In the report's executive summary, the authors state, “Improving energy efficiency helps increase the sustainability, resilience and affordability of the energy system and can help bring down carbon emissions and reduce fuel poverty.” However, despite the legislative efforts of the Climate Change Act (2008) and the Energy Act (2013), the U.K. has a relatively low installation rate of retrofit energy efficiency measures and struggles at assessing the efficacy of its policies.

Partly attributed to this is the fact that in 2011 an estimated 4 million households in the U.K. were unable to afford to heat their homes. Since then, there has been progress. The report highlights two remaining challenges. One setback in energy efficiency of U.K. buildings is the announcement of the ending of the pay-as-you-save finance mechanism for consumers, in the form of the Green Deal, and another is the removal of the Zero Carbon Homes Standard. The report calls for the government to look at setting out an energy efficiency roadmap, with a scheme for the able to pay sector and a separate focus on fuel poor households.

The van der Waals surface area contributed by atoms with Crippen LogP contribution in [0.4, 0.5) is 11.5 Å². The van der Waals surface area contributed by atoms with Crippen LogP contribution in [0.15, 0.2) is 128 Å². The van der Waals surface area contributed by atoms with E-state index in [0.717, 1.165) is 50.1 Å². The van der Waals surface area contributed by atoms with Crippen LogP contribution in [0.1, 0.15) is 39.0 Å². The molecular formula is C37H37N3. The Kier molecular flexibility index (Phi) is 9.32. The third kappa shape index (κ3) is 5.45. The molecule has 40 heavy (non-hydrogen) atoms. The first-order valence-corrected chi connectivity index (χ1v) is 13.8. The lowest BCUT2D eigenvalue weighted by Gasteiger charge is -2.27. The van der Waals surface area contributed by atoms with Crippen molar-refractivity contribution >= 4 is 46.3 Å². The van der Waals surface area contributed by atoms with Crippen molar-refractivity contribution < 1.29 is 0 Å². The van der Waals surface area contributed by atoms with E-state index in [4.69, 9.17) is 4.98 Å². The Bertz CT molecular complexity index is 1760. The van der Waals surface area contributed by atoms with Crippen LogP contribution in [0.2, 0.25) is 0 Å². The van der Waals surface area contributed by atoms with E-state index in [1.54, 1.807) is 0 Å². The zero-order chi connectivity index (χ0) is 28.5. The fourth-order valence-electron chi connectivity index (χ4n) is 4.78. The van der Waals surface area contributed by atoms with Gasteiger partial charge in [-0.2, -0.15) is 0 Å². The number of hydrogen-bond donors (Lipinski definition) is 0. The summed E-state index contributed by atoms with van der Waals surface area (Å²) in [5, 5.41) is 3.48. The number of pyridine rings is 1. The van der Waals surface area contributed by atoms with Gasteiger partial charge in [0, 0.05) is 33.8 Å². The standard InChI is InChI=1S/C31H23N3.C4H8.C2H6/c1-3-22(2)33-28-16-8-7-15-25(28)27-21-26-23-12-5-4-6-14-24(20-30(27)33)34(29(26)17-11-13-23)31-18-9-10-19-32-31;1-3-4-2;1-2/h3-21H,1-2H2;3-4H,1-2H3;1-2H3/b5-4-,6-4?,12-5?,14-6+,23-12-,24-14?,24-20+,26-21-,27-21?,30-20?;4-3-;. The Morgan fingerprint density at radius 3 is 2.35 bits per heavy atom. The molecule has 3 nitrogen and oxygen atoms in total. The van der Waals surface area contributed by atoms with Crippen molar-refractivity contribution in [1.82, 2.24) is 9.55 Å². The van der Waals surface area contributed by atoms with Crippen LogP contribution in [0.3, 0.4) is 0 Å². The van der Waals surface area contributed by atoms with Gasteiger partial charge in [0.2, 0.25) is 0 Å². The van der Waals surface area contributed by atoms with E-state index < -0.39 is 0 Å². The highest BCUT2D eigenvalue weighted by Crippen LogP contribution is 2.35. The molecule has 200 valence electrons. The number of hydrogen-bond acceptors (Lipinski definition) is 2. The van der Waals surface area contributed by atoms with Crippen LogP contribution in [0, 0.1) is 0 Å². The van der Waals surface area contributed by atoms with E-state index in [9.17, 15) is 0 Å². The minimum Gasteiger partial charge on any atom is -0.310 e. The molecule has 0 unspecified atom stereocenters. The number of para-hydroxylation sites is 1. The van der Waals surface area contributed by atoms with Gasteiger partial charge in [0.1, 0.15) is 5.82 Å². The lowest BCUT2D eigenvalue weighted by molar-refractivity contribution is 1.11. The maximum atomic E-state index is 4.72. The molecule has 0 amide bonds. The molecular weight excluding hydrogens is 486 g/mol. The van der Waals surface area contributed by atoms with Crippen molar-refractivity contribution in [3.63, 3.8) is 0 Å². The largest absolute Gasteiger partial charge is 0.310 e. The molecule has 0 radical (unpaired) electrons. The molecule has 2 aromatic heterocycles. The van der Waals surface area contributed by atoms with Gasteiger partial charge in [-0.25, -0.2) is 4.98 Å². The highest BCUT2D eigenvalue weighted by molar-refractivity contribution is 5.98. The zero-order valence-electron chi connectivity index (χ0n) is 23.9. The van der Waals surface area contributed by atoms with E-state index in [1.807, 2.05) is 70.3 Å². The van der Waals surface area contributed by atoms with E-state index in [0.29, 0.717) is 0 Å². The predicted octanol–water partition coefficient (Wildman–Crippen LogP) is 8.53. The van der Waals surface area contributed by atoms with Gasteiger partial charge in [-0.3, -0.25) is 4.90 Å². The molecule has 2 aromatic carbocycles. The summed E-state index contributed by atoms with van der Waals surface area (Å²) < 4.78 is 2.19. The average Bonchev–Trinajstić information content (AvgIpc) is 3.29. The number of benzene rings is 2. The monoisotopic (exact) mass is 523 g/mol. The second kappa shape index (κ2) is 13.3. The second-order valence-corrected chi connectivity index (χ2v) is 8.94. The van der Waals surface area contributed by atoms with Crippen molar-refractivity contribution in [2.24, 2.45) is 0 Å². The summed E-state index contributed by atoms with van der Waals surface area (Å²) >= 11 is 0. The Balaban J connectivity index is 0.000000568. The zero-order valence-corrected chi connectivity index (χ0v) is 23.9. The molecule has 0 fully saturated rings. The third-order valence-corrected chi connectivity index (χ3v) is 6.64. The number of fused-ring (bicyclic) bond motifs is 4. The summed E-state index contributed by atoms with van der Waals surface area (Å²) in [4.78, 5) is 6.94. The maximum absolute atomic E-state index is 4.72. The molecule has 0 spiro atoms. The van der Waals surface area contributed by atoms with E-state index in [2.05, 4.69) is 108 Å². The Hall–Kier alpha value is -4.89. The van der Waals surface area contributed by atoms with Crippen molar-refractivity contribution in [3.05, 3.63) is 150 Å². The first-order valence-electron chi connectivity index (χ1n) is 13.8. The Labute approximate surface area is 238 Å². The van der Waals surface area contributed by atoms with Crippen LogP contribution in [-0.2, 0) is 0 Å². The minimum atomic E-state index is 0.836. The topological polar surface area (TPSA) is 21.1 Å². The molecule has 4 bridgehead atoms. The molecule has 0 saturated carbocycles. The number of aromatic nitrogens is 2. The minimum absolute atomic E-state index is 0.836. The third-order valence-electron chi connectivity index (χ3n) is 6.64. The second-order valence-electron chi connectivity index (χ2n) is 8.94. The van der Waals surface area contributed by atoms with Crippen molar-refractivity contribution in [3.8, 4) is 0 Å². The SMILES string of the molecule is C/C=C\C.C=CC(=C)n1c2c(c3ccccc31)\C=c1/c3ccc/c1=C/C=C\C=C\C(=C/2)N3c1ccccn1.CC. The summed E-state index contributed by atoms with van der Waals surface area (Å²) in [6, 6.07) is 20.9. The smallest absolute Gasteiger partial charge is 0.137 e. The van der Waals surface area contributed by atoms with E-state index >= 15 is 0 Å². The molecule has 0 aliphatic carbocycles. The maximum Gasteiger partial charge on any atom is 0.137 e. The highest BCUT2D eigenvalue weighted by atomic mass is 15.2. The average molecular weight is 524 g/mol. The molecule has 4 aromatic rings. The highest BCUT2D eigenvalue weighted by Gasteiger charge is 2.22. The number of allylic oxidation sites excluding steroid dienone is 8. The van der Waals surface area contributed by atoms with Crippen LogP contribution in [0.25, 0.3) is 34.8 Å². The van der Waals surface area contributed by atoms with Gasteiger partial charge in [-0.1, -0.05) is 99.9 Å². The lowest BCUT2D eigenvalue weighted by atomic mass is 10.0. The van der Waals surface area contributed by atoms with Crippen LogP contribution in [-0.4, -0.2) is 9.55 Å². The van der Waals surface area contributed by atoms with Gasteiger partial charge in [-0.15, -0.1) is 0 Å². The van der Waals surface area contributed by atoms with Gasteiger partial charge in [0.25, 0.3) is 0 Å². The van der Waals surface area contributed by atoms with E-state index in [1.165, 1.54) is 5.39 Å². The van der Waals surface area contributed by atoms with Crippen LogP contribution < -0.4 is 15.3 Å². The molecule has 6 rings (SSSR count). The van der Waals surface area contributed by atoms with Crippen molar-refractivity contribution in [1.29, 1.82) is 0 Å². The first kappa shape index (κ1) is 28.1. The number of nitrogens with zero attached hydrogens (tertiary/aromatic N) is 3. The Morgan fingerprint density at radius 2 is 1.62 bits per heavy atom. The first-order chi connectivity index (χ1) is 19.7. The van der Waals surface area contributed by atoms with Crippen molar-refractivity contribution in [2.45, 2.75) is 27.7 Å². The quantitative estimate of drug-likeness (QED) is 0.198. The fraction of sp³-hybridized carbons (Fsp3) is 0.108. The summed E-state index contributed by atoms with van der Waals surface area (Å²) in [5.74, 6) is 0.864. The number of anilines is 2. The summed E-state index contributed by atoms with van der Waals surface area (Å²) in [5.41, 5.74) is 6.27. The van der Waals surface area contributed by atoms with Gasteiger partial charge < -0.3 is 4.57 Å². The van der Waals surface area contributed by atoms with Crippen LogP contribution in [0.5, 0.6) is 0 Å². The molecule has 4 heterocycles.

Within the report’s executive summary, nine recommendations are given for the U.K. to reach renewable energy targets. These recommendations are expanded into 18 findings, described in detail throughout the report. A few include the government must urgently develop a cross-party, low-carbon heat roadmap to 2050, outlining a strategy and timeline for policy and phased regulation; the government must confirm the extension of the RHI to 2020 at the earliest possible opportunity; and the replacement of the Energy Company Obligation must be announced before the obligation’s expiration in 2017, in order to prevent damaging hiatus for the energy efficiency industry.

Part two, “Policy for Heat: Transforming the System,” of the Future Heat Series can be downloaded here. Part one, “Heat Pathways: Low Carbon Heat for Buildings,” can be found here.